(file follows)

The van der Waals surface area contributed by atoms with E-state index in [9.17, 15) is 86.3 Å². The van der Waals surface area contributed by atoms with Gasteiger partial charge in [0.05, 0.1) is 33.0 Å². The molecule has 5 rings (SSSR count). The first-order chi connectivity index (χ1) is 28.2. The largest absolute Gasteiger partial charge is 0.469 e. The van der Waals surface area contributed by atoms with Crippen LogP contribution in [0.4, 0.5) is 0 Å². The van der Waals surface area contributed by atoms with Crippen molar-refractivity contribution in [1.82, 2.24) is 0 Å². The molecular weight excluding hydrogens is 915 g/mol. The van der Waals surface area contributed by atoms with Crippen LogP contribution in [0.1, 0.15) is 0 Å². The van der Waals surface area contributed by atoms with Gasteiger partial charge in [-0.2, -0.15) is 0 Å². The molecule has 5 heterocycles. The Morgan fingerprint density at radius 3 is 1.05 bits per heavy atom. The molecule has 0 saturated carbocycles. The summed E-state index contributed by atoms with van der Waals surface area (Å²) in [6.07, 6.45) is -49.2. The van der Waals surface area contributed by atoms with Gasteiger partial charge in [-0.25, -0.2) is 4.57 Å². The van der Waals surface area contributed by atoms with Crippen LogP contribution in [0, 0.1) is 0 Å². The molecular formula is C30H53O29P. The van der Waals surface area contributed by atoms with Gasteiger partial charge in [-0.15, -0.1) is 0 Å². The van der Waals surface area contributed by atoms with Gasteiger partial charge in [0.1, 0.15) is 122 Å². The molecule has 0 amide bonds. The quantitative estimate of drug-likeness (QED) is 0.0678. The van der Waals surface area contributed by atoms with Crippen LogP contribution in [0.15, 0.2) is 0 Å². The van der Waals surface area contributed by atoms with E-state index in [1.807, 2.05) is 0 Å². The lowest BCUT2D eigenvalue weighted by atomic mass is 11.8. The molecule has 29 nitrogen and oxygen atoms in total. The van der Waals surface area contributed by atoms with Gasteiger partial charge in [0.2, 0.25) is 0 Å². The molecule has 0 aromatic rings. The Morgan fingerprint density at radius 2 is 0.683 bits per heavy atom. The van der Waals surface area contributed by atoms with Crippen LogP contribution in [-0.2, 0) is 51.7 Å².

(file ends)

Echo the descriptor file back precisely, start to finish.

The van der Waals surface area contributed by atoms with E-state index in [9.17, 15) is 86.3 Å². The van der Waals surface area contributed by atoms with Gasteiger partial charge in [0.05, 0.1) is 33.0 Å². The molecule has 5 rings (SSSR count). The first-order chi connectivity index (χ1) is 28.2. The largest absolute Gasteiger partial charge is 0.469 e. The van der Waals surface area contributed by atoms with Crippen LogP contribution in [0.4, 0.5) is 0 Å². The van der Waals surface area contributed by atoms with Crippen molar-refractivity contribution in [1.82, 2.24) is 0 Å². The molecular weight excluding hydrogens is 915 g/mol. The van der Waals surface area contributed by atoms with Crippen LogP contribution in [0.1, 0.15) is 0 Å². The van der Waals surface area contributed by atoms with Gasteiger partial charge in [-0.2, -0.15) is 0 Å². The molecule has 5 heterocycles. The Morgan fingerprint density at radius 3 is 1.05 bits per heavy atom. The molecule has 0 saturated carbocycles. The summed E-state index contributed by atoms with van der Waals surface area (Å²) in [6.07, 6.45) is -49.2. The van der Waals surface area contributed by atoms with Gasteiger partial charge in [-0.25, -0.2) is 4.57 Å². The van der Waals surface area contributed by atoms with Crippen LogP contribution in [0, 0.1) is 0 Å². The molecular formula is C30H53O29P. The van der Waals surface area contributed by atoms with Gasteiger partial charge in [-0.15, -0.1) is 0 Å². The van der Waals surface area contributed by atoms with Gasteiger partial charge in [0.1, 0.15) is 122 Å². The molecule has 0 amide bonds. The quantitative estimate of drug-likeness (QED) is 0.0678. The van der Waals surface area contributed by atoms with Crippen LogP contribution in [0.15, 0.2) is 0 Å². The van der Waals surface area contributed by atoms with E-state index in [1.807, 2.05) is 0 Å². The lowest BCUT2D eigenvalue weighted by atomic mass is 11.8. The molecule has 29 nitrogen and oxygen atoms in total. The van der Waals surface area contributed by atoms with Gasteiger partial charge in [0.2, 0.25) is 0 Å². The molecule has 0 aromatic rings. The Morgan fingerprint density at radius 2 is 0.683 bits per heavy atom. The van der Waals surface area contributed by atoms with Crippen LogP contribution in [-0.2, 0) is 51.7 Å².